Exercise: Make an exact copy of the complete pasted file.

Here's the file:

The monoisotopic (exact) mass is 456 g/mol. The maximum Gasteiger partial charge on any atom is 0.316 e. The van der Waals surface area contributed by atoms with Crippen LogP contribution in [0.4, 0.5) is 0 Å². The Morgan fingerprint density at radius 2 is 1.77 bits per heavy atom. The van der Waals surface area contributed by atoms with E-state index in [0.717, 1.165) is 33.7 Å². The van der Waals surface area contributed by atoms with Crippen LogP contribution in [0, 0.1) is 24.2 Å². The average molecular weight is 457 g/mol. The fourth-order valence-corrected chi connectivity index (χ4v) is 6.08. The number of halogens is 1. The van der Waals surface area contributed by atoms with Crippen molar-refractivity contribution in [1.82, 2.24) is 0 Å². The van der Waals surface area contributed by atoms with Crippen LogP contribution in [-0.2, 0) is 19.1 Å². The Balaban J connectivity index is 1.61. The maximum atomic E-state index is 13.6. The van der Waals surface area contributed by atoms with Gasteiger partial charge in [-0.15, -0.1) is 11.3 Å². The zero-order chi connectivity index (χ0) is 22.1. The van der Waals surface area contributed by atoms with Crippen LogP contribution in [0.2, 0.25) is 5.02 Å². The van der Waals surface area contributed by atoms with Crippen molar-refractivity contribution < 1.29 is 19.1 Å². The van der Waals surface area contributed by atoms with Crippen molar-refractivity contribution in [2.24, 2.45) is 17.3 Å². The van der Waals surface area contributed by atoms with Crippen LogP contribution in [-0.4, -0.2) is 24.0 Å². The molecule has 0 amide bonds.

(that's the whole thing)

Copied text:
The monoisotopic (exact) mass is 456 g/mol. The maximum Gasteiger partial charge on any atom is 0.316 e. The van der Waals surface area contributed by atoms with Crippen LogP contribution in [0.4, 0.5) is 0 Å². The Morgan fingerprint density at radius 2 is 1.77 bits per heavy atom. The van der Waals surface area contributed by atoms with E-state index in [0.717, 1.165) is 33.7 Å². The van der Waals surface area contributed by atoms with Crippen LogP contribution in [0, 0.1) is 24.2 Å². The average molecular weight is 457 g/mol. The fourth-order valence-corrected chi connectivity index (χ4v) is 6.08. The number of halogens is 1. The van der Waals surface area contributed by atoms with Crippen molar-refractivity contribution in [1.82, 2.24) is 0 Å². The van der Waals surface area contributed by atoms with Crippen LogP contribution in [-0.2, 0) is 19.1 Å². The Balaban J connectivity index is 1.61. The maximum atomic E-state index is 13.6. The van der Waals surface area contributed by atoms with Gasteiger partial charge in [-0.15, -0.1) is 11.3 Å². The zero-order chi connectivity index (χ0) is 22.1. The van der Waals surface area contributed by atoms with Crippen LogP contribution in [0.2, 0.25) is 5.02 Å². The van der Waals surface area contributed by atoms with Crippen molar-refractivity contribution < 1.29 is 19.1 Å². The van der Waals surface area contributed by atoms with Crippen molar-refractivity contribution in [2.24, 2.45) is 17.3 Å². The van der Waals surface area contributed by atoms with Crippen LogP contribution in [-0.4, -0.2) is 24.0 Å². The molecule has 0 amide bonds.